43. Hardcore Henry

Pure goddamn mayhem. That’s what this is film is, and what this poster signifies. Thumbs up.


42. Colonia

Looks great. If you had no idea what Colonia Dignidad was, then you have no fucking clue what this movie is about. But you at least went, “What’s this?” because the poster caught your eye. So good for that, but this gives me zero idea of what the movie is about.


41. Finding Dory

You wanna talk about a movie starting on third base. They didn’t have to do anything with this marketing campaign. And they largely didn’t. But hey, you sold your movie in a single image, and you got to use a line from the previous movie as a tagline. That’s adequately effective enough for me.


40. Paterson

I love this image. No idea what this movie is about, and downgrade for not being an English poster. Looks great, though. But can anyone tell me what this is about based on this image?


39. Fantastic Beasts and Where to Find Them

It just makes me feel nice. Warm lighting, and I like all the windows. Plus, knowing generally what I’m getting here, that also helps. It’s not a wonderful poster, but it makes me feel good. And that’s part of the battle anyway.


38. Now You See Me 2

It’s a magic movie. Of course it’s gonna have a cool, optical illusion poster. It’s a nice looking card maze. Great. I get it, I’m in. This is exactly what it needs to be.


37. The 9th Life of Louis Drax

This is a nice reversal of one of those posters I tend to go for, which is the image of a bunch of things shaped into a singular image (see the Pride and Prejudice and Zombies poster). I like the negative space being usd to create the image. And the clouds give off the aura of brains or brain waves. Which is nice. Not sure what it’s all about, but it looks nice.


36. Sully

Because how else could you sell this movie? The image of the man you’re portraying, and a plane, in some way. I like that he’s framed through the plane window. Didn’t need it being halfway underwater, but that’s a bonus. This is both a really simple and insanely difficult poster to make, and I think they did a good job with it.


35. Tale of Tales

Looks cool. Old-timey fairy tale cover look, symmetry, and ornate black and whiteness. I just like this poster. There’s not a whole lot to it. I just kind of want to say — look at it. I like it.


34. Captain Fantastic

It looks like a communist propaganda poster, and that, for this film, is a perfect choice. Hard not to love that, thematically, and also it’s just a really cool image with a nice use of color that makes you at least turn your head and look at it when you pass by in the theater.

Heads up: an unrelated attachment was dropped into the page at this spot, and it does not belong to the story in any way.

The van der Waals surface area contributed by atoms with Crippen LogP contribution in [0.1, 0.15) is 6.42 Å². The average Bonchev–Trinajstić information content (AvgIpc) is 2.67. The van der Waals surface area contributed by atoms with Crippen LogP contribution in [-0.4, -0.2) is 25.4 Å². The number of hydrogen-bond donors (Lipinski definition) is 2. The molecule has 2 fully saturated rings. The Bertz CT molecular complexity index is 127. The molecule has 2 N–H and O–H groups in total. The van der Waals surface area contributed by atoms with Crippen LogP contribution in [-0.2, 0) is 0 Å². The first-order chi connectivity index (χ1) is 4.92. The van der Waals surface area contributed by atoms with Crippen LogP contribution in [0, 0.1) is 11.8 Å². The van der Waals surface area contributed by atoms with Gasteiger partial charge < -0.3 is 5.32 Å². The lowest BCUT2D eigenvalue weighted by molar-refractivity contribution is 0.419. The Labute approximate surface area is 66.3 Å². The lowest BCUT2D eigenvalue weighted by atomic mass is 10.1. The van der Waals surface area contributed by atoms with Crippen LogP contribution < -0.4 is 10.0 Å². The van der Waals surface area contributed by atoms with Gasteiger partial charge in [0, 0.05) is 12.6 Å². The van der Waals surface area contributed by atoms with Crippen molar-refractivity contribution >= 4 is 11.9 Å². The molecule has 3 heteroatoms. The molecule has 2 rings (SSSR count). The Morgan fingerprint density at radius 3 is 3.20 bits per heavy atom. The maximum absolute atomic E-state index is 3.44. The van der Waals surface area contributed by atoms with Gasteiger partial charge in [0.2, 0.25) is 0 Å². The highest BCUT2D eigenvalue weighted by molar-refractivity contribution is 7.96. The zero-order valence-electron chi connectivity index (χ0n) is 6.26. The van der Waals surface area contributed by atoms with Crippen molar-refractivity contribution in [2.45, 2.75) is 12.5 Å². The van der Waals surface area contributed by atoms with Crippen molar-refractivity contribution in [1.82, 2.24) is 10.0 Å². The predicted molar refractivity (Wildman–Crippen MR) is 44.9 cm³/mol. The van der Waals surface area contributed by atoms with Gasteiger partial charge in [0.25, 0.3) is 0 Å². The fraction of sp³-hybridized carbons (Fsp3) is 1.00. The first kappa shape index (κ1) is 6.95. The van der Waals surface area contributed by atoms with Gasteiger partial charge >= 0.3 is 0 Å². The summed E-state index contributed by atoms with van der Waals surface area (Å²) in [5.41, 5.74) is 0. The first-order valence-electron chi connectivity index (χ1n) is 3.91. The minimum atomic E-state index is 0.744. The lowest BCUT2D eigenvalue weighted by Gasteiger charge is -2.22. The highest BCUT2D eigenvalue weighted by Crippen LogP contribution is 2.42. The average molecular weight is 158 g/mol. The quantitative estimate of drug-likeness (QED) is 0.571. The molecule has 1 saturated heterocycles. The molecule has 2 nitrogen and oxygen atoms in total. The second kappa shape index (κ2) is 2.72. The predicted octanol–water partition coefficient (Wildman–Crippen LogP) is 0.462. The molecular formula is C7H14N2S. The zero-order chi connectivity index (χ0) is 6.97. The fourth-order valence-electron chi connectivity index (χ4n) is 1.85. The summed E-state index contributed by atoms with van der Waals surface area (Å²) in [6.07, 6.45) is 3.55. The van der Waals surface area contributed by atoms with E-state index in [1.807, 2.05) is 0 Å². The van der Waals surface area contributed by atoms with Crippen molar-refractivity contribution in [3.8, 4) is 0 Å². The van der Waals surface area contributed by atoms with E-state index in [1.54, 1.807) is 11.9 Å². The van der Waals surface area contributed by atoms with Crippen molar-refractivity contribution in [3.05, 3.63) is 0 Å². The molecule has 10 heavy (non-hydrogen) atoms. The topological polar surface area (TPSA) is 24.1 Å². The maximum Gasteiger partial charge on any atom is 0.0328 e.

33. The Witch

Black fucking Phillip. I bet I’d be more excited about this if I got to experience the film the way everyone else did. But I saw this movie in February of 2015. So I had over a year to know about it before everyone else did. So while I love this poster, it doesn’t do anything for me, all this time after the fact. It’s bold, it’s memorable, and you have no idea what the fuck it is, but it’s also a perfectly appropriate image for this film, once you’ve seen it. I feel like this rating is compromised because of my history with the film, but I do really love this poster a lot.


32. Suicide Squad

Originally — I mean in the very, very early days of this movie’s marketing campagin, I thought they were taking a terrific approach. With the bright, bold, neon-ish colors and the David Ayer, gritty, tatted-up look. And then at a certain point, it all kind of leveled out and became pretty ho hum, to the point where it became monotonous. Which is kind of how tracking this movie went. But on a base level, the bright colors and the idea of putting your characters as lucky charms in a cereal bowl is quite nice looking. It feels appropriate, and looks nice. But there’s just not anything here, or in any of the posters for this film, that makes me really love it. I just think it’s nice, but that’s about it.


31. Patriots Day

This reminds me of that Argo poster I loved, with the paper being shredded. It’s hard to reuse something like that, but this is an effective way to do so. The American flag over black is striking and immediately recognizable, and the fact that it’s made up of laces, meant to look like a tattered flag is really well done. Definitely not something I’d say is an absolute favorite poster, but this is way more memorable than I thought it would be and thought it was upon first viewing.

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More posters tomorrow.


One response

  1. This was a really good year for posters! I especially liked the hardcore Henry poster.

    December 12, 2016 at 8:02 pm